The Confederacy comprised the eleven southern states that seceded from the Union between 1861 and 1865. The move to establish a separate government was quickened by a network of tensions that polarized the North and South. The most prominent issue, though, was that of slavery. Lincoln’s stand against the spread of this ‘peculiar institution’ in his presidential campaign had caused outrage in the Southern slave states. When he secured the presidency, they declared that the Constitution represented an agreement which individual states were free to leave at any time. The U.S. government, or what became known as the Union, pronounced secession illegal. The ensuing struggles between the two factions escalated until, on April 12th 1861, the Civil War broke out. Battle raged for four years until Confederate forces, hard hit by a series of painful defeats, were left with no option but to surrender.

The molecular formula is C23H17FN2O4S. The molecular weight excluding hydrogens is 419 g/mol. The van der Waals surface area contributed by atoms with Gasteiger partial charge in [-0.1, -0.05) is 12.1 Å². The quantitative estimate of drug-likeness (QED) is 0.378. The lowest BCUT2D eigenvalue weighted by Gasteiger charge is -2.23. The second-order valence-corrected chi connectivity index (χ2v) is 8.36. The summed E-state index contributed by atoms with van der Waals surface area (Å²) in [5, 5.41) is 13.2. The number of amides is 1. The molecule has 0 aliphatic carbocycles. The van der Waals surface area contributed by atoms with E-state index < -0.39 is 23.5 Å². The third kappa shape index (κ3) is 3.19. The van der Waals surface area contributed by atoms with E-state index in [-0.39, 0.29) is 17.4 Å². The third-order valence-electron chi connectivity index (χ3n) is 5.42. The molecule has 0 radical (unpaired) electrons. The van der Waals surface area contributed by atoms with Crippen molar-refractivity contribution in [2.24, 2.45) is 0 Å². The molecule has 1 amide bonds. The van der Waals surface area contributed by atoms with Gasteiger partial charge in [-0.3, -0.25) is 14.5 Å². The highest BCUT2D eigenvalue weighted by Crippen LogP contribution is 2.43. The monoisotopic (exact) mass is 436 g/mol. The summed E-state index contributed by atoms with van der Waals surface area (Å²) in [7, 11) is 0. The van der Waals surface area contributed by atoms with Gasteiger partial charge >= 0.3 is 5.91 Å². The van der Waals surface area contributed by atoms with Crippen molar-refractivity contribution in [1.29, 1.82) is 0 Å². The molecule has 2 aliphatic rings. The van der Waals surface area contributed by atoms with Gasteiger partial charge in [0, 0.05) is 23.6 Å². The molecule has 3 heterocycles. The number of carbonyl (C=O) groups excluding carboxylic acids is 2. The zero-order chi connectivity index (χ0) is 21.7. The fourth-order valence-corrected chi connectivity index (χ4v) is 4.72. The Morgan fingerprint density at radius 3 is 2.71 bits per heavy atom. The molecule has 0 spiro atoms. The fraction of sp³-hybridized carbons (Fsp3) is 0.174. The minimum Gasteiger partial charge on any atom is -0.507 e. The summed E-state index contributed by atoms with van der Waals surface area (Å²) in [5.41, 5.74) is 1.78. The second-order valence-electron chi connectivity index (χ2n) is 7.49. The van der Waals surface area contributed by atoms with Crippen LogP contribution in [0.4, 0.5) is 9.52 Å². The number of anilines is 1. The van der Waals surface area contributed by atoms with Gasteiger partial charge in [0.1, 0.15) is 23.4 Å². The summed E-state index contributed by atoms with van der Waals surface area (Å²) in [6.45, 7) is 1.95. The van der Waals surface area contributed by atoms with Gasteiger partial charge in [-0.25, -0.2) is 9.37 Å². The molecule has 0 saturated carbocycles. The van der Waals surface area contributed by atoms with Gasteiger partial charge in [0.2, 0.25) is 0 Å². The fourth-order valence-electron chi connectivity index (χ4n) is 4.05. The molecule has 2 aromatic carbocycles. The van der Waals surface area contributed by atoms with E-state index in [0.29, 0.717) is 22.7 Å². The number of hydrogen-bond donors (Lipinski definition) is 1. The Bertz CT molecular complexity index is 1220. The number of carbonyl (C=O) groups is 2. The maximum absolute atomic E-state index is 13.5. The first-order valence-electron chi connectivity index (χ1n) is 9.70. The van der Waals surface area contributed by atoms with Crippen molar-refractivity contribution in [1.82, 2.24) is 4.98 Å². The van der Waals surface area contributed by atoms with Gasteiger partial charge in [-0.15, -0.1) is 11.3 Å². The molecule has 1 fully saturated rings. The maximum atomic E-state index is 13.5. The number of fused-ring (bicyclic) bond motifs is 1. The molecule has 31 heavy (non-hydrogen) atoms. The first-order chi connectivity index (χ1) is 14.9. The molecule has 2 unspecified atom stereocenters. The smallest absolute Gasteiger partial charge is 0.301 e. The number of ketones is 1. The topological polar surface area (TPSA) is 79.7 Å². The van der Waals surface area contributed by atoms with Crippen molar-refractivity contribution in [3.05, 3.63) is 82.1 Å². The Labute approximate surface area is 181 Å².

In the wake of its defeat, the South underwent a seismic change. The war had wreaked destruction on homes and businesses, leaving many in poverty; slavery, on which plantation life was founded, was made illegal; the triumphant Unionists were able to impose Reconstruction measures and economic policies on a population who felt them to be a direct attack. The aftershocks of this humiliation, which continued to be felt for many decades, ripple ceaselessly beneath the surface of The Sound and the Fury.